The celebration gets underway in Greensboro, N.C., on June 17 at the University of North Carolina Greensboro which is teaming up with Guilford College and North Carolina A&T to present "A Sober Conversation About Juneteenth" on Zoom, with UNCG's Nakia Hoskins and Brian Robinson. Then on June 18, Greensboro's Ben L. Smith High School marching band, will perform as part of a drumline at the Chatham County Fairgrounds in Pittsboro, N.C. Check out the video above to see what the Ben L. Smith band can do.

    Finally, back at UNCG performances by the UNCG Jazz Quartet and the NC A&T Jazz Ensemble and poetry by Josephus Thompson will round out the event.

  • Detroit, Michigan

    Southern cities aren’t the only ones to celebrate Juneteenth. The Motor City’s, Charles H. Wright Museum of African American History in Detroit has put together a Juneteenth Jubilee Freedom Weekend, which on June 18 will feature an Underground Railroad Treasure Hunt in which participants will explore five downtown sites that played a role in the Underground Railroad; and on June 19 a presentation of the film We the People will take place, along with a Spirits Soar concert which celebrates Black Music Month. To round it out, teens can also plug in to the museum's curated Spotify playlist called “Melodies of Freedom.”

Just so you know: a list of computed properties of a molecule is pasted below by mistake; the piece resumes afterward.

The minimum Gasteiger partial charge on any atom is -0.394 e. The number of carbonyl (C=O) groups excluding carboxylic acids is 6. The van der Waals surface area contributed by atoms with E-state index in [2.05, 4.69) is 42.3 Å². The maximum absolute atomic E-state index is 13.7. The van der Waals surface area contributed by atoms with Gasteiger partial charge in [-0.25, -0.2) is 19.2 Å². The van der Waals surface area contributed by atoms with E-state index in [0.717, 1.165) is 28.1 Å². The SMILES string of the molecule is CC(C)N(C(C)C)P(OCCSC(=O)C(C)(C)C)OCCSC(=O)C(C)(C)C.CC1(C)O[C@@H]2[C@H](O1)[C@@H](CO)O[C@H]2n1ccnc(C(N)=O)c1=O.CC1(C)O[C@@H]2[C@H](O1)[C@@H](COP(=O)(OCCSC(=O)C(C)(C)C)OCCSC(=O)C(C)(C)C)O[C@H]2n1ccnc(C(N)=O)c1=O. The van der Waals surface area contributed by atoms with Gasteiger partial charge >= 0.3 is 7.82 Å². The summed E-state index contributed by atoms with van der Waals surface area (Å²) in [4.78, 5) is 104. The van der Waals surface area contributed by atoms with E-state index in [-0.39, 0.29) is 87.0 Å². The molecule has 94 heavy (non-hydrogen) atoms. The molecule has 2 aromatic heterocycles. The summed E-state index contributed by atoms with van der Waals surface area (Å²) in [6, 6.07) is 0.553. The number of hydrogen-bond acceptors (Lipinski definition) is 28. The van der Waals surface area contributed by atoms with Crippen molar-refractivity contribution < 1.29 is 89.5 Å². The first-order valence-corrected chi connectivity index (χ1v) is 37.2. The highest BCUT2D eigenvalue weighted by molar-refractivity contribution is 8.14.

• Louisville, Kentucky

    Photo Courtesy: Roots 101: African American Museum

    Louisville, has an extensive line-up of activities. The 3rd Annual Louisville Juneteenth Festival is four days worth of entertainment, education, and celebration. On June 16, the event starts with a Workshop and Social hour targeted at the professional and creative communities; it continues June 17 with the “dress to impress” Lipstick Wars Poetry Slam where spoken word artists from across the  country will spit verses in a competition for cash prizes and a spot on the Juneteenth Festival Main Stage; following on June 18, the Culture Business & Bourbon event will bring together influencers for networking, panels and of course sips of Kentucky’s signature adult beverage for those 21 and over; finally on June 19, the festivities end with the Do Something Black Today VIP Lounge and the Louisville Juneteenth Fest Afterparty.

  • Additional reporting by Grace Angrum.